Preliminary data collected since the poll was conducted shows that Afghanistan has made considerable progress in implementing significant structural reforms, including reducing economic and fiscal vulnerabilities, introducing banking laws, reforming the budget process, raising revenues by increasing business taxes, levying telecom taxes, reforming customs, and cutting government spending. Such reforms have set the foundation for inclusive growth in the Afghan economy that will stimulate employment and expectedly restore people’s confidence in government. Most importantly, SOM served as an opportunity to assess Afghanistan’s immediate macroeconomic outlook, grounded in Afghan priorities and backed by international partners, in order to reduce financial uncertainty. Additionally, Afghanistan’s recent accession to the WTO should boost domestic reforms, attract investments, and create jobs. This optimistic outlook was not taken into account at the time of the survey.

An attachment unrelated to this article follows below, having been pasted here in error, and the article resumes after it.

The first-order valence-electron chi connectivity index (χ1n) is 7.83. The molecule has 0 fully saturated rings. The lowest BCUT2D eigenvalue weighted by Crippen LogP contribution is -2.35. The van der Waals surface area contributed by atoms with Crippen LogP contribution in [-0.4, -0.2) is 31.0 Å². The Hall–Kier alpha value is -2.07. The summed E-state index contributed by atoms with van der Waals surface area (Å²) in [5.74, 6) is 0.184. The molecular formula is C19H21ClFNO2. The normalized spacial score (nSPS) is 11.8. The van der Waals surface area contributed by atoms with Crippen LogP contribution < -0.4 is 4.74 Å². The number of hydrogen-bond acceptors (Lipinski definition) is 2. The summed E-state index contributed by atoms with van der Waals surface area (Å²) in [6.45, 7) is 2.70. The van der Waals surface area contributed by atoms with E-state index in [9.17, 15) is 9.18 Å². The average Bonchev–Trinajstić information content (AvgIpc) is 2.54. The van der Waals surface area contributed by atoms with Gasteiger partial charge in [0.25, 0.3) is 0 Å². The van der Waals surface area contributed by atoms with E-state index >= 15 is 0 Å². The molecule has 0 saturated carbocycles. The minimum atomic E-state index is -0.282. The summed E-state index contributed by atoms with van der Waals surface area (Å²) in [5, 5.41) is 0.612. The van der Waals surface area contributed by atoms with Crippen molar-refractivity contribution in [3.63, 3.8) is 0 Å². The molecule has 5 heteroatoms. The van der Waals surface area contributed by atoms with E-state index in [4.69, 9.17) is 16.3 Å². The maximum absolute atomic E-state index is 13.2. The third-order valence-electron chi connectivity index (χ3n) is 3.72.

Moreover, it is crucial to recognize that the Afghan government is under severe constraints caused by the foreign military and economic drawdown that constituted a large part of the Afghan economy, an austerity budget, and incipient peace talks — all factors that have added to pessimism in the country. However, Afghan optimism can be restored in at least three ways.
- Commitment to the transformation decade. The uncertainty over the last year as to whether President Obama was going to keep troops or withdraw them exacted a heavy toll. But now that U.S. troop withdrawal plans have temporarily ceased, the future U.S. president should commit to stability in Afghanistan and not pursue a politically expedient solution and withdraw troops.